“I can run faster than you, so that means I will get there quicker. And I have 100 of energy (sic), so I just know I can run the whole way, Dad! Pleeeease let me come.”
Ah, the logic of children. So beautiful, so boundless.
My daughter – all of four years old and more than “100 of energy”, whatever that wonderful sounding unit of measurement is – wants to come running with me.
In fact, she wants to come on a particular run with me, the one that is staring me down from less than five days away and scaring the crap out of me.
It’s a 130km monster through Australia’s Red Centre, in the summer heat. Nothing logical about that, to be sure, especially being that I am no ultra runner. Trail runner, yes. Ultra runner no. Nevetheless in my approach I’m on my daughter’s wavelength – so very, very childlike. I tend to think big and worry about the weight of reality whenever it smacks me back to earth.
It’s the “she’ll be right, mate” approach that survival expert, Bob Cooper, warned me kills more people every year in the wilderness than any other single thing.
Yet that foolhardy approach has, to date, defined my (hah) trail running career, undertaking actions that are far from admirable, nor heroic. Just stupid.
There was the The North Face 100 Incident. Although I blame the kernel of this act of stupidity on the PR who instead of dropping me at the final 10km mark to meet and interview Dean Karnases (I like to call him The Polariser), dropped me at the halfway mark.
Okay, so I could have still just run a lazy eleven to the next checkpoint. Here I take full responsibility. But ‘Karno’ was struggling. I’m not sure why I thought a journalist running alongside him for the next fifty kays would be any kind of incentive (more of a threat really), but I struck a deal that started with me querying “would I do any serious damage if I ran the remaining bush marathon with you in light of the fact I’ve done next to no training?”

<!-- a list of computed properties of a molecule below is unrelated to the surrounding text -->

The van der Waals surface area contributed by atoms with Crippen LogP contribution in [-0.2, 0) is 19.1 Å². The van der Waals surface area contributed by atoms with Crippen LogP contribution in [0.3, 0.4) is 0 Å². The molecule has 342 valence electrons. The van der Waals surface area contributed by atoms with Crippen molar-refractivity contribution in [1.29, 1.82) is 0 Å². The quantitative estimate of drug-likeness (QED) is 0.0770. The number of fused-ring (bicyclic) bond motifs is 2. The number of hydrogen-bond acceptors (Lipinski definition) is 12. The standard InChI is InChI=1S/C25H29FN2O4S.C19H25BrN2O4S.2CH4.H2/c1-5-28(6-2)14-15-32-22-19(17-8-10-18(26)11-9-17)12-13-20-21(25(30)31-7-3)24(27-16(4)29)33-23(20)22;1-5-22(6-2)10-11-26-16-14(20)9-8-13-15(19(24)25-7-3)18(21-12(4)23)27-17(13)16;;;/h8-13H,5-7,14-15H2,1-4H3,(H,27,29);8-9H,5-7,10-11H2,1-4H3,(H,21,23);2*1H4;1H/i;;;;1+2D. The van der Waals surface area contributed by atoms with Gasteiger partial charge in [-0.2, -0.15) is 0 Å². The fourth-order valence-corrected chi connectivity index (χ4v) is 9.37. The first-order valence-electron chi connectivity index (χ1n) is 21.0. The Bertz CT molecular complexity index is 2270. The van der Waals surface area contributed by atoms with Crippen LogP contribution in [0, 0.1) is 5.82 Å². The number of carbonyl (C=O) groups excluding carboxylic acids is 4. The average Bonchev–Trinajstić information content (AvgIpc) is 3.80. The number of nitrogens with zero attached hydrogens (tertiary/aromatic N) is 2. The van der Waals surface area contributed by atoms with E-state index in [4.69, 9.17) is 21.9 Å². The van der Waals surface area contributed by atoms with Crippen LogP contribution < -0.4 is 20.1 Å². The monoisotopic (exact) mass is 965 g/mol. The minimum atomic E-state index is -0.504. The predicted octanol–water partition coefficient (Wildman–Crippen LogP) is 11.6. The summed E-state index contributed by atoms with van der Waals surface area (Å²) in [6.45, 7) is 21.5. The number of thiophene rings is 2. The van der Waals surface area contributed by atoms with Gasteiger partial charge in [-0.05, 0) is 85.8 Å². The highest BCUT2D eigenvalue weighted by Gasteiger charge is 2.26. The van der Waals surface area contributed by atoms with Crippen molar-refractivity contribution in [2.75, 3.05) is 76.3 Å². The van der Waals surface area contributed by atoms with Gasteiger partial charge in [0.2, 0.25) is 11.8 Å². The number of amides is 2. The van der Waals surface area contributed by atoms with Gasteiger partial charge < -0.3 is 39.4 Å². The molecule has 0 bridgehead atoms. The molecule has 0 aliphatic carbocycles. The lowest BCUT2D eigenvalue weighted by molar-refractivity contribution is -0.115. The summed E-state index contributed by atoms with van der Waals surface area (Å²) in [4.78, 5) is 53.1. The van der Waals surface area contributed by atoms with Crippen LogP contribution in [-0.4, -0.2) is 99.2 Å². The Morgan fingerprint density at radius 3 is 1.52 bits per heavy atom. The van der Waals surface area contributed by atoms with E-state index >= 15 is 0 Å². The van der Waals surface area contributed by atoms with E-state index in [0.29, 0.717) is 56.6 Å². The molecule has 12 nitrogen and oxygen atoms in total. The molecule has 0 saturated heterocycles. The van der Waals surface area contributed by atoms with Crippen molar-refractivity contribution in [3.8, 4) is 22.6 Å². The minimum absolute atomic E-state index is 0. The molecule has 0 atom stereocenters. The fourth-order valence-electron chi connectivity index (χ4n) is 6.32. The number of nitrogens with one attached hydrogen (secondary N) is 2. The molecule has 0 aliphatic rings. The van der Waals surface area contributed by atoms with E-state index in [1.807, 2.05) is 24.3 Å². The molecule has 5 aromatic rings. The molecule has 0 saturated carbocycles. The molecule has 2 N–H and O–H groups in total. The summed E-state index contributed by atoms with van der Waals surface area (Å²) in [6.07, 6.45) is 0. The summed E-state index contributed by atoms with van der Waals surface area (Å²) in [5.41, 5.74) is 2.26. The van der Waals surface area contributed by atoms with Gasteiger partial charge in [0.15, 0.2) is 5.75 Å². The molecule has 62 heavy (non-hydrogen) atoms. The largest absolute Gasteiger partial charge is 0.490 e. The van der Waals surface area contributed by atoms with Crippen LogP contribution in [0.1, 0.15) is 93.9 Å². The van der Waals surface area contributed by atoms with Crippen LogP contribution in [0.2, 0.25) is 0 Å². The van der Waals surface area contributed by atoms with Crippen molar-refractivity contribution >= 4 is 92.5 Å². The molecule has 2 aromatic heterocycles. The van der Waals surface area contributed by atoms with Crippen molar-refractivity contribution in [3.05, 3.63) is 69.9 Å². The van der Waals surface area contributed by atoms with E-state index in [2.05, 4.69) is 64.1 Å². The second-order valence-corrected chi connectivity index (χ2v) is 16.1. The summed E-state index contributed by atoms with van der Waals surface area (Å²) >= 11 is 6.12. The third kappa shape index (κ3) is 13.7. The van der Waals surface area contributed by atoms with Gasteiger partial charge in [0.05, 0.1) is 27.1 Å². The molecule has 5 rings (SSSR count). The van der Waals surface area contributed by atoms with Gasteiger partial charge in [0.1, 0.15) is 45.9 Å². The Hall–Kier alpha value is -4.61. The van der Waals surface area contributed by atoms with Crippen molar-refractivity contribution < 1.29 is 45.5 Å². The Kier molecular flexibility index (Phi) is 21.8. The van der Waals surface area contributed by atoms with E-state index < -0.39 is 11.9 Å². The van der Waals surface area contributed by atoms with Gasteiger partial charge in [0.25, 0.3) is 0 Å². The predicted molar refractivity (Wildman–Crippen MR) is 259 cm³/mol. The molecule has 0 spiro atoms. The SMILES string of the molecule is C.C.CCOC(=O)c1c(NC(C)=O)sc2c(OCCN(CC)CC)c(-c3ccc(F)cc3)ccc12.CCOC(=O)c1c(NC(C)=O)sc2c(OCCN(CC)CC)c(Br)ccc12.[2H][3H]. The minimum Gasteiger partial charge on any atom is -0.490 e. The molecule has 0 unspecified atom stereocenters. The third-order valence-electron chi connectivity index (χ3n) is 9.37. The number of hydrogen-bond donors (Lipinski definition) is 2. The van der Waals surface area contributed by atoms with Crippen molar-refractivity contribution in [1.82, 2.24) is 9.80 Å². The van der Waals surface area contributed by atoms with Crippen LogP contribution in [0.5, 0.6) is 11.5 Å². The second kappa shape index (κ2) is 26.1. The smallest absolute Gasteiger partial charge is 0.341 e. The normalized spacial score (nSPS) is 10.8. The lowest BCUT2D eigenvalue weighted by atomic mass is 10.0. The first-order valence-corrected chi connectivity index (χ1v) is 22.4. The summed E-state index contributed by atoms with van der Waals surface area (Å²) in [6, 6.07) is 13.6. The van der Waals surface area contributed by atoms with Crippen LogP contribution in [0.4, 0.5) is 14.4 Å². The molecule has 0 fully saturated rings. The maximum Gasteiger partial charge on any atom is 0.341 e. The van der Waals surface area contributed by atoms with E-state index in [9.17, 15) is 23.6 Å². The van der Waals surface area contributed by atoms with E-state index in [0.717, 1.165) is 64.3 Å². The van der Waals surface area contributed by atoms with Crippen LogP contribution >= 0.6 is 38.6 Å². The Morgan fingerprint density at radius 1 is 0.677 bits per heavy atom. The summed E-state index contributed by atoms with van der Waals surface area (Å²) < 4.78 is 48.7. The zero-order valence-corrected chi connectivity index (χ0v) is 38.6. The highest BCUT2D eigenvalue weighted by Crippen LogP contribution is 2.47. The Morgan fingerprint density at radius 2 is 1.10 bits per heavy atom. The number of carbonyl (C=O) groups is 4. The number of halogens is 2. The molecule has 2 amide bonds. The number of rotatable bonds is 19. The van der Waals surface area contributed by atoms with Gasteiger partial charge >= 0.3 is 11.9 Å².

And so I became sport to Dean Karnases as he shrugged and said “Nah, take it easy, and you should be right.”
Of course this is the man that did exactly that: got drunk one night in a mid life crisis binge, thought better of it and went and ran a marathon off the barstool.
Wrong person to ask.
Roll around 10:30 at night and I did eventually make it over the line, an unofficial half finisher, limping in with cramp (which if you ever see me out there, is a bit of my trail trademark)
Then there was my drafting into an Oxfam team by an old school mate. I got there but while most ultra runners of note disregard the Oxy as a fun run for novices, I considered it at the time the hardest thing I’ve ever done.
There have been other stupidity-gilded missions – mostly considered so due to an absence of training and “she’ll be right” attitude.
Let’s now jump forward in time to the moment, like the flickering instant of a rock skimming water, where I thought I was going to die. I know. Drama queen. Let me have my moment, pass the concrete pills please.
Ninety kilometres in on the first of our Run The Planet challenges (www.facebook.com/runtheplanettv) with Kiwi ultra queen Lisa Tamati, I vomit (no problem – part and parcel). Then I go into spasms. Then pain wracks my body. It’s like someone is sawing off my legs while driving spikes up the middle of them with a sledgehammer.
“You’re going into a tetany seizure,” shouts Lisa, who marshalls the troops, pulls the pin and readies for the dash to hospital, 40km away in Alice Springs.
“What’s a fucking tetany seizure?” I garble through plenty of other expletives and explosions of pain, as every muscle in me is explodes outwards. She knows what one is. She’s had one.
Low on potassium. Yup, a coupla bananas between me and this not happening.
I think of my daughter’s “hundred energy” and stave off a blackness that was coming at me like a steam train tunnel.
I should have had a medical before running. I should have drunk more (I hadn’t urinated properly in about five hours). I should have taken my nutrition a whole lot more seriously. (As always, I should have trained more, too). I should have read Andy Hewat’s piece on kidneys in this edition before leaving, as he suggested. I should have listened to Bob. You’ll survive an average trail run clocking in 5–20km, but when it comes to ultras, she’ll not be right when you go in half cocked. Ultras are serious business. Lesson learned.
When I get home, I give my daughter 100 hugs with more than 100 energies. The gift of those hugs and the very thought that I risked them at all means that on future adventures in the ultra sphere, I’ll ditch the stupidity and hopefully I won’t ever get smacked back to reality with quite such a sickening thud.
The (very) ordinary trail runner
(view the footage of what a tetany episode does to a drama queen: www.youtube.com/runtheplanetttv)